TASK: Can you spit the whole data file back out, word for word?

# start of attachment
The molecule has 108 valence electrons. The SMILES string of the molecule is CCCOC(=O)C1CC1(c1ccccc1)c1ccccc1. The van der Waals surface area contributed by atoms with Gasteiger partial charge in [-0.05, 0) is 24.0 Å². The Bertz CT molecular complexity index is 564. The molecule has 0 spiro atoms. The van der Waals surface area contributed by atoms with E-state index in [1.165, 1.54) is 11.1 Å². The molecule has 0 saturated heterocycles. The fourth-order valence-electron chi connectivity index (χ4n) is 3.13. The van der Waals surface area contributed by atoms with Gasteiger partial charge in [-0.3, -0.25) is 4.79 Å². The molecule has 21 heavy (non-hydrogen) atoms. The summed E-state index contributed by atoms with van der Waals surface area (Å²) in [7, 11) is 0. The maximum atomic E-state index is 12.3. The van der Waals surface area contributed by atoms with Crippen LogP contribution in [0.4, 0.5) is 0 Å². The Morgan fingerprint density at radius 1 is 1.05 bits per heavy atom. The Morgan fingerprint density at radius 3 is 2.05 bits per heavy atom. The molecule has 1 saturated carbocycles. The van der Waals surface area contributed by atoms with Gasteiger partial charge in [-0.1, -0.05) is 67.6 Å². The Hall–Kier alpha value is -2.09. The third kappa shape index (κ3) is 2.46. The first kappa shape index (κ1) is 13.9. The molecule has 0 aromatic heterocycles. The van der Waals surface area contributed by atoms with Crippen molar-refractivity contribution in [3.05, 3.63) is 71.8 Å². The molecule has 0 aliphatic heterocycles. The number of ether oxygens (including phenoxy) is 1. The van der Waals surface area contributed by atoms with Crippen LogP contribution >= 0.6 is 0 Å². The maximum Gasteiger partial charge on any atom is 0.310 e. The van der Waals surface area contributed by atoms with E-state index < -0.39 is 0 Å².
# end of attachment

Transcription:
The molecule has 108 valence electrons. The SMILES string of the molecule is CCCOC(=O)C1CC1(c1ccccc1)c1ccccc1. The van der Waals surface area contributed by atoms with Gasteiger partial charge in [-0.05, 0) is 24.0 Å². The Bertz CT molecular complexity index is 564. The molecule has 0 spiro atoms. The van der Waals surface area contributed by atoms with E-state index in [1.165, 1.54) is 11.1 Å². The molecule has 0 saturated heterocycles. The fourth-order valence-electron chi connectivity index (χ4n) is 3.13. The van der Waals surface area contributed by atoms with Gasteiger partial charge in [-0.3, -0.25) is 4.79 Å². The molecule has 21 heavy (non-hydrogen) atoms. The summed E-state index contributed by atoms with van der Waals surface area (Å²) in [7, 11) is 0. The maximum atomic E-state index is 12.3. The van der Waals surface area contributed by atoms with Crippen LogP contribution in [0.4, 0.5) is 0 Å². The Morgan fingerprint density at radius 1 is 1.05 bits per heavy atom. The Morgan fingerprint density at radius 3 is 2.05 bits per heavy atom. The molecule has 1 saturated carbocycles. The van der Waals surface area contributed by atoms with Gasteiger partial charge in [-0.1, -0.05) is 67.6 Å². The Hall–Kier alpha value is -2.09. The third kappa shape index (κ3) is 2.46. The first kappa shape index (κ1) is 13.9. The molecule has 0 aromatic heterocycles. The van der Waals surface area contributed by atoms with Crippen molar-refractivity contribution in [3.05, 3.63) is 71.8 Å². The molecule has 0 aliphatic heterocycles. The number of ether oxygens (including phenoxy) is 1. The van der Waals surface area contributed by atoms with Crippen LogP contribution >= 0.6 is 0 Å². The maximum Gasteiger partial charge on any atom is 0.310 e. The van der Waals surface area contributed by atoms with E-state index < -0.39 is 0 Å².